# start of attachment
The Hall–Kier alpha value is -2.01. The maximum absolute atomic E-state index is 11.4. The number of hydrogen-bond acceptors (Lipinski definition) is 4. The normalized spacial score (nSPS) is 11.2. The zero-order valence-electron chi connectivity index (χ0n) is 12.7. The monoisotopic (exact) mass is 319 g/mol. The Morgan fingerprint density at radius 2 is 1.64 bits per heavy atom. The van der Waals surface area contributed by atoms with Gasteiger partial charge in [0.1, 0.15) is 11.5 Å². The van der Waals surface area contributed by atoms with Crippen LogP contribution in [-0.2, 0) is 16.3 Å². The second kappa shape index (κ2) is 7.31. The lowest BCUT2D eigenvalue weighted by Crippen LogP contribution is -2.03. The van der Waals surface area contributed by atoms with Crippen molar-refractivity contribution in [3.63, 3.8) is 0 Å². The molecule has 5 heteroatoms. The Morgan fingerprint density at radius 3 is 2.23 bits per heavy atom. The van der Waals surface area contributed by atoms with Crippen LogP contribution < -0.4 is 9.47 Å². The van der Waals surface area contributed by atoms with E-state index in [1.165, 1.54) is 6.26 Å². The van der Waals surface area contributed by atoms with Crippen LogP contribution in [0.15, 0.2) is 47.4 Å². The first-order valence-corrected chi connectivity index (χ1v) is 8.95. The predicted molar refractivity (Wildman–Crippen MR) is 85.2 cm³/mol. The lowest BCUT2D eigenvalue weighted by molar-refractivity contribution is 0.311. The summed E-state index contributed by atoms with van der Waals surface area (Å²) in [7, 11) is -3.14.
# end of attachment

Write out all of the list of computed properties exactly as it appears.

The Hall–Kier alpha value is -2.01. The maximum absolute atomic E-state index is 11.4. The number of hydrogen-bond acceptors (Lipinski definition) is 4. The normalized spacial score (nSPS) is 11.2. The zero-order valence-electron chi connectivity index (χ0n) is 12.7. The monoisotopic (exact) mass is 319 g/mol. The Morgan fingerprint density at radius 2 is 1.64 bits per heavy atom. The van der Waals surface area contributed by atoms with Gasteiger partial charge in [0.1, 0.15) is 11.5 Å². The van der Waals surface area contributed by atoms with Crippen LogP contribution in [-0.2, 0) is 16.3 Å². The second kappa shape index (κ2) is 7.31. The lowest BCUT2D eigenvalue weighted by Crippen LogP contribution is -2.03. The van der Waals surface area contributed by atoms with Crippen molar-refractivity contribution in [3.63, 3.8) is 0 Å². The molecule has 5 heteroatoms. The Morgan fingerprint density at radius 3 is 2.23 bits per heavy atom. The van der Waals surface area contributed by atoms with Crippen LogP contribution < -0.4 is 9.47 Å². The van der Waals surface area contributed by atoms with E-state index in [1.165, 1.54) is 6.26 Å². The van der Waals surface area contributed by atoms with Crippen LogP contribution in [0.15, 0.2) is 47.4 Å². The first-order valence-corrected chi connectivity index (χ1v) is 8.95. The predicted molar refractivity (Wildman–Crippen MR) is 85.2 cm³/mol. The lowest BCUT2D eigenvalue weighted by molar-refractivity contribution is 0.311. The summed E-state index contributed by atoms with van der Waals surface area (Å²) in [7, 11) is -3.14.